S.E. Nash: When I returned to NYC from summer fermentation camp in 2014, I experimented with many ideas on how to incorporate fermentation and allow it to remain edible in the sculptures. This meant including glass vessels that are covered and separate from the sculptural materials, which are definitely not edible. Crafting the sculptures is a very intuitive and fluid process for me. Planning a sculpture in advance usually leads to changes when working anyway, so I will create initial drawings for sculptures that I know will change as I start working. The feasibility and structural aspects of including jars of fermented foods can be challenging, so the evolution of the sculptures is usually contingent on how the vessel will be incorporated. The fermented foods are fairly predictable as to how they will turn out; even if I do not know exactly how something will taste, I am skilled at creating the right conditions for the food to transform in the proper manner. Now that my work is involving other people, either as collaborators or participants, I am opening up the work to unexpected occurrences in social and community based practice.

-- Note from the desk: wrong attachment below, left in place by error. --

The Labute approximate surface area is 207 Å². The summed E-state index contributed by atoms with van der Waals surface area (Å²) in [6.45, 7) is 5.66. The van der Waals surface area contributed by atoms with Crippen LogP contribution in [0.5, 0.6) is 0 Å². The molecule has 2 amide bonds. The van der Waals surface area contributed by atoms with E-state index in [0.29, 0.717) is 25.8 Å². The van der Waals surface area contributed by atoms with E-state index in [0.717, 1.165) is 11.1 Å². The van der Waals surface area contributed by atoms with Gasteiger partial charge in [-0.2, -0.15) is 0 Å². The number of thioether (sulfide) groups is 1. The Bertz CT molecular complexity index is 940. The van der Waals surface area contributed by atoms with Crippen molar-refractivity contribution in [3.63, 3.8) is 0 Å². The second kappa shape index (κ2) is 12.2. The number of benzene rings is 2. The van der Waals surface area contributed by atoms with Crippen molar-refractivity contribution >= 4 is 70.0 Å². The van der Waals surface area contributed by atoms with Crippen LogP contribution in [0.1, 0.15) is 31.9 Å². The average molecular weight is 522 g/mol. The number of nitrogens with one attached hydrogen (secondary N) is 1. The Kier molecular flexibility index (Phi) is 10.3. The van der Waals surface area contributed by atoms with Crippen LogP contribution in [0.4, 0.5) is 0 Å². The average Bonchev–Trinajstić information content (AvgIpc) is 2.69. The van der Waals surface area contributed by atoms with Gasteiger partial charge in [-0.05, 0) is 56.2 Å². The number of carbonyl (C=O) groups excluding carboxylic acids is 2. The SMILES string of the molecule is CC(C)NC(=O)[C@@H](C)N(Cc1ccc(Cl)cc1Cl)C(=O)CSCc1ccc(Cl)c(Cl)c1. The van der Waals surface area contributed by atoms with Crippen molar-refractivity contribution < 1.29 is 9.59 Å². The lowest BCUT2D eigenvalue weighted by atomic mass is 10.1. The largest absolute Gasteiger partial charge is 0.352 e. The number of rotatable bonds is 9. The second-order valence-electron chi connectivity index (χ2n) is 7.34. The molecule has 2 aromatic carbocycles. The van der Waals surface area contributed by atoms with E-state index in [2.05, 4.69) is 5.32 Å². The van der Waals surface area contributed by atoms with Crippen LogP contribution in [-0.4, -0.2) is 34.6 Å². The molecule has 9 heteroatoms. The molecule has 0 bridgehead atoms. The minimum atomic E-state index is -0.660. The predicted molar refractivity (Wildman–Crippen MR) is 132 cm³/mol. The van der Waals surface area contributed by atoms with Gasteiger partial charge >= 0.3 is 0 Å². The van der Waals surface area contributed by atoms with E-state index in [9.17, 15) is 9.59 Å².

At the end of an exhibition, visitors can consume your sculptures. What draw does the impermanence of your work with fermented foods have for you?
I describe microbes as my sculptural collaborators. Their waste products are what we like to eat in the form of sauerkraut, cheese, beer, sourdough, and countless other delicious foods. I was drawn to work with fermented foods due to the role they play in cultural production and community involvement. I believe the taste of fermented foods, their umami, connects us to a magical sense of creation. Describing taste and sensory experience with other people feels very unifying. In describing what we taste together we can share subjective experiences, compare notes, and delight in consuming appreciation for the food and its maker. I think that by including foods that are living and that change over the course of an exhibition I am giving viewers an entry point to consider our complex biological and social relationships with the world. The impermanence is a part of life cycles and our perception of time.
Why is fermentation an effective way of exploring notions of gender?